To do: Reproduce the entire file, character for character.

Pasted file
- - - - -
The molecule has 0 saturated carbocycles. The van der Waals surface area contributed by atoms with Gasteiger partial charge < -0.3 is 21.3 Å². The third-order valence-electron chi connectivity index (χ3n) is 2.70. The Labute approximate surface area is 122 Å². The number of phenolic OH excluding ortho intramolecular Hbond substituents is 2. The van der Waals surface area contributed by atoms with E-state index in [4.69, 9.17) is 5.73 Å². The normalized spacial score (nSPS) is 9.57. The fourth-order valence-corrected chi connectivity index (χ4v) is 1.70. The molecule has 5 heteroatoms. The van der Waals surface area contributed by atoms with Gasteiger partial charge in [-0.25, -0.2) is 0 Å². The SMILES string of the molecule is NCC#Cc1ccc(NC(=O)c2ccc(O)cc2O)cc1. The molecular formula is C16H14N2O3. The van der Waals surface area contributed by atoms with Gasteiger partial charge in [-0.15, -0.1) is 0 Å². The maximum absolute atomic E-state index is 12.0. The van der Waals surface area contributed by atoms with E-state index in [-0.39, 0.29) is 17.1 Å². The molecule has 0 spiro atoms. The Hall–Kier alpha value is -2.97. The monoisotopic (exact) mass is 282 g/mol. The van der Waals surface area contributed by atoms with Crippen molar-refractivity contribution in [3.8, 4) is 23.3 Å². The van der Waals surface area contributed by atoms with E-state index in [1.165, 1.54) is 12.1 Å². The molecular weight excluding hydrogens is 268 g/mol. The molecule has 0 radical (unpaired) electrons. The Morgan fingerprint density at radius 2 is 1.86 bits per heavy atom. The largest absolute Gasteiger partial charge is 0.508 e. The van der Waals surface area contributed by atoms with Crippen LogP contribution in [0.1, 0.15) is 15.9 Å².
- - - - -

The molecule has 0 saturated carbocycles. The van der Waals surface area contributed by atoms with Gasteiger partial charge < -0.3 is 21.3 Å². The third-order valence-electron chi connectivity index (χ3n) is 2.70. The Labute approximate surface area is 122 Å². The number of phenolic OH excluding ortho intramolecular Hbond substituents is 2. The van der Waals surface area contributed by atoms with E-state index in [4.69, 9.17) is 5.73 Å². The normalized spacial score (nSPS) is 9.57. The fourth-order valence-corrected chi connectivity index (χ4v) is 1.70. The molecule has 5 heteroatoms. The van der Waals surface area contributed by atoms with Gasteiger partial charge in [-0.25, -0.2) is 0 Å². The SMILES string of the molecule is NCC#Cc1ccc(NC(=O)c2ccc(O)cc2O)cc1. The molecular formula is C16H14N2O3. The van der Waals surface area contributed by atoms with Gasteiger partial charge in [-0.15, -0.1) is 0 Å². The maximum absolute atomic E-state index is 12.0. The van der Waals surface area contributed by atoms with E-state index in [-0.39, 0.29) is 17.1 Å². The molecule has 0 spiro atoms. The Hall–Kier alpha value is -2.97. The monoisotopic (exact) mass is 282 g/mol. The van der Waals surface area contributed by atoms with Crippen molar-refractivity contribution in [3.8, 4) is 23.3 Å². The van der Waals surface area contributed by atoms with E-state index in [1.165, 1.54) is 12.1 Å². The molecular weight excluding hydrogens is 268 g/mol. The molecule has 0 radical (unpaired) electrons. The Morgan fingerprint density at radius 2 is 1.86 bits per heavy atom. The largest absolute Gasteiger partial charge is 0.508 e. The van der Waals surface area contributed by atoms with Crippen LogP contribution in [0.1, 0.15) is 15.9 Å².